Tselil Schramm

tschramm AT cs DOT berk

I am a fifth-year graduate student in the U.C. Berkeley Theory Group. I am advised by Prasad Raghavendra and Satish Rao, and am generously supported by a Chancellor's Fellowship and an NSF Graduate Research Fellowship. I got my B.S. in CS/Math from Harvey Mudd College, where Ran Libeskind-Hadas kept me out of trouble.

My research interests include Spectral Algorithms, Spectral Graph Theory, Approximation Algorithms, Semidefinite Programming (especially the Sum-of-Squares Hierarchy), Random Matrices, and more.

Here is a tutorial for pronouncing my name.

Check out the "Intro to sum-of-squares" blog post I wrote for Learning With Errors, Preetum Nakkiran's new student blog.

Strongly Refuting Random CSPs Below the Spectral Threshold [arXiv]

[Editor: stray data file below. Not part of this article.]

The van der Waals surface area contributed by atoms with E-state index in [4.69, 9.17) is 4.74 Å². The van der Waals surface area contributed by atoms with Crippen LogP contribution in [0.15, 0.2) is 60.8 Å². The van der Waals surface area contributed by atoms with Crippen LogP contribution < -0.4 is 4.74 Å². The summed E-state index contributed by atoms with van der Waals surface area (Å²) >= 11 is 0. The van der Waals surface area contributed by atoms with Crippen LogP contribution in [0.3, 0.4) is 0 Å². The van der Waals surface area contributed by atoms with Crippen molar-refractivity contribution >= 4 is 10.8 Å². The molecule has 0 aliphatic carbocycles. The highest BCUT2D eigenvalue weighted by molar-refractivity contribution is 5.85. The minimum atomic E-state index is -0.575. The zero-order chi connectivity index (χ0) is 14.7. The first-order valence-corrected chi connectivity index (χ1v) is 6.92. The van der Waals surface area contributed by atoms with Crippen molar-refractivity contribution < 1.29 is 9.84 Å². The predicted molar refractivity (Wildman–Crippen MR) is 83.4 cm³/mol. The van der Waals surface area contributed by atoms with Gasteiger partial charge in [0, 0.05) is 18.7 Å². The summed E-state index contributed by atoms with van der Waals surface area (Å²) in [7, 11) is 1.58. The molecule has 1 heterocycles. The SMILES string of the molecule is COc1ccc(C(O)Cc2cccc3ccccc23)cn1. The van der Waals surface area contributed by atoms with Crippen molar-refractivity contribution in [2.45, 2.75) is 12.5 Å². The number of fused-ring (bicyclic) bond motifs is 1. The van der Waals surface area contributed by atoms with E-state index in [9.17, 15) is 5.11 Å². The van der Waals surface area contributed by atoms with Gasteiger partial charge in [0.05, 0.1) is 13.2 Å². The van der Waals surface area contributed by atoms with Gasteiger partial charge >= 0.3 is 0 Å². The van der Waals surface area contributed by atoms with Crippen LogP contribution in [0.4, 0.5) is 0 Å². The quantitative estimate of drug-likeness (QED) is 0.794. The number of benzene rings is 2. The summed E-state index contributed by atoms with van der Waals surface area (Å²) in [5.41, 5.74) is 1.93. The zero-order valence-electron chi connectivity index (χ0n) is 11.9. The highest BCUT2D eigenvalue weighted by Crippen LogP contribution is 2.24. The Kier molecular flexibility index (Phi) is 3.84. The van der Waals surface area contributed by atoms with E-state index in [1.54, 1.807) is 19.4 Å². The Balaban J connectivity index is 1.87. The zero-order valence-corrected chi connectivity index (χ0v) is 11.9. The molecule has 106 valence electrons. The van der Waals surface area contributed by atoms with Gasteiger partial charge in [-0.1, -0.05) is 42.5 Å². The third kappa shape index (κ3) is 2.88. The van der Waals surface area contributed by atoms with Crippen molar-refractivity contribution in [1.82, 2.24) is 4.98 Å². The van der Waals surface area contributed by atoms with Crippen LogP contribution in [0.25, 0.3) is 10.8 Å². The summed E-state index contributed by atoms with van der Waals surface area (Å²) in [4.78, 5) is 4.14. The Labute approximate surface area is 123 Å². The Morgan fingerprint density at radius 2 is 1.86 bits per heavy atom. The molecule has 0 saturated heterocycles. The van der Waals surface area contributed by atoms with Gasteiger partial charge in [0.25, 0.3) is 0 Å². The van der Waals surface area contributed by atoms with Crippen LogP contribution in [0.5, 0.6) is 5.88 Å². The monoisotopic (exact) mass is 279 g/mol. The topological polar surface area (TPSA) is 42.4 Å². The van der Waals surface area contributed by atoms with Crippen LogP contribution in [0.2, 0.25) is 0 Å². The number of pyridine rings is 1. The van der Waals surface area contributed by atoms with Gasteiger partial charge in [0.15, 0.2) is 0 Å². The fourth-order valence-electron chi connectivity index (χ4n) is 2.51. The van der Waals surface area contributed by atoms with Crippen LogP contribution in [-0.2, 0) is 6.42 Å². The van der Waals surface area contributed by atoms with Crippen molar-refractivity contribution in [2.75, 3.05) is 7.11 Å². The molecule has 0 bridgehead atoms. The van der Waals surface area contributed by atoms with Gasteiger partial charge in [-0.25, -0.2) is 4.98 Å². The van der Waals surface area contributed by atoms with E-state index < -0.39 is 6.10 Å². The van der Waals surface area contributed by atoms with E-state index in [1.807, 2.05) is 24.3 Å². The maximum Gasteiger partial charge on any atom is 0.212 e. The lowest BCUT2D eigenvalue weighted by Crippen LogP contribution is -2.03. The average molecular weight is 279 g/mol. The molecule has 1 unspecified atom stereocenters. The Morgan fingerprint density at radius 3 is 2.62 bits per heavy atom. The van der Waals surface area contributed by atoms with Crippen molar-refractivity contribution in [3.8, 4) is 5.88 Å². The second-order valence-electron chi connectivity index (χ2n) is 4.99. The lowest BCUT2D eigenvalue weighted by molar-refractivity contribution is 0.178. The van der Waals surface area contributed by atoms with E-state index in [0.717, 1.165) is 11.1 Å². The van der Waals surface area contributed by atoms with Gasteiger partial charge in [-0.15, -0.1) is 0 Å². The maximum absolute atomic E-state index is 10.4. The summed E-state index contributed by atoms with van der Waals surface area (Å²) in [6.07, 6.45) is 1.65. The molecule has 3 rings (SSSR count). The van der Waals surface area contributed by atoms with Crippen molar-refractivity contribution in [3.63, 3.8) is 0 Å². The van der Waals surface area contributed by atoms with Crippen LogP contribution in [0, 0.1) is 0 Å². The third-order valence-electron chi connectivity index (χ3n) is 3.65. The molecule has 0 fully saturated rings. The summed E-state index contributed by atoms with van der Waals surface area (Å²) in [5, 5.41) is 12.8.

with Prasad Raghavendra and Satish Rao, to appear in STOC 2017.

Fast spectral algorithms from sum-of-squares proofs: tensor decomposition and planted sparse vectors [arXiv]
with Sam Hopkins, Jonathan Shi, and David Steurer, in STOC 2016.

On the Integrality Gap of Degree-4 Sum of Squares for Planted Clique
with Sam Hopkins, Pravesh Kothari, Aaron Potechin, and Prasad Raghavendra, in SODA 2016 (merge of [this] paper and [this] paper)
Invited to the SODA 2016 special issue of ACM Transactions on Algorithms.

Braess's paradox for the spectral gap in random graphs and delocalization of eigenvectors [arXiv]
with Ronen Eldan and Miklos Racz, in Random Structures & Algorithms (2016).

Near Optimal LP Rounding Algorithms for Correlation Clustering in Complete and Complete k-partite Graphs [arXiv]
with Shuchi Chawla, Konstantin Makarychev, and Grigory Yaroslavtsev, in STOC 2015.

Symmetric Tensor Completion from Multilinear Entries and Learning Product Mixtures over the Hypercube [arXiv]
with Benjamin Weitz, in submission.

Gap Amplification for Small-Set Expansion via Random Walks [arXiv]
with Prasad Raghavendra, in APPROX 2014.

Global and Local Information in Clustering Labeled Block Models [arXiv]
with Varun Kanade and Elchanan Mossel , in RANDOM 2014, and in IEEE Transactions on Information Theory (2016).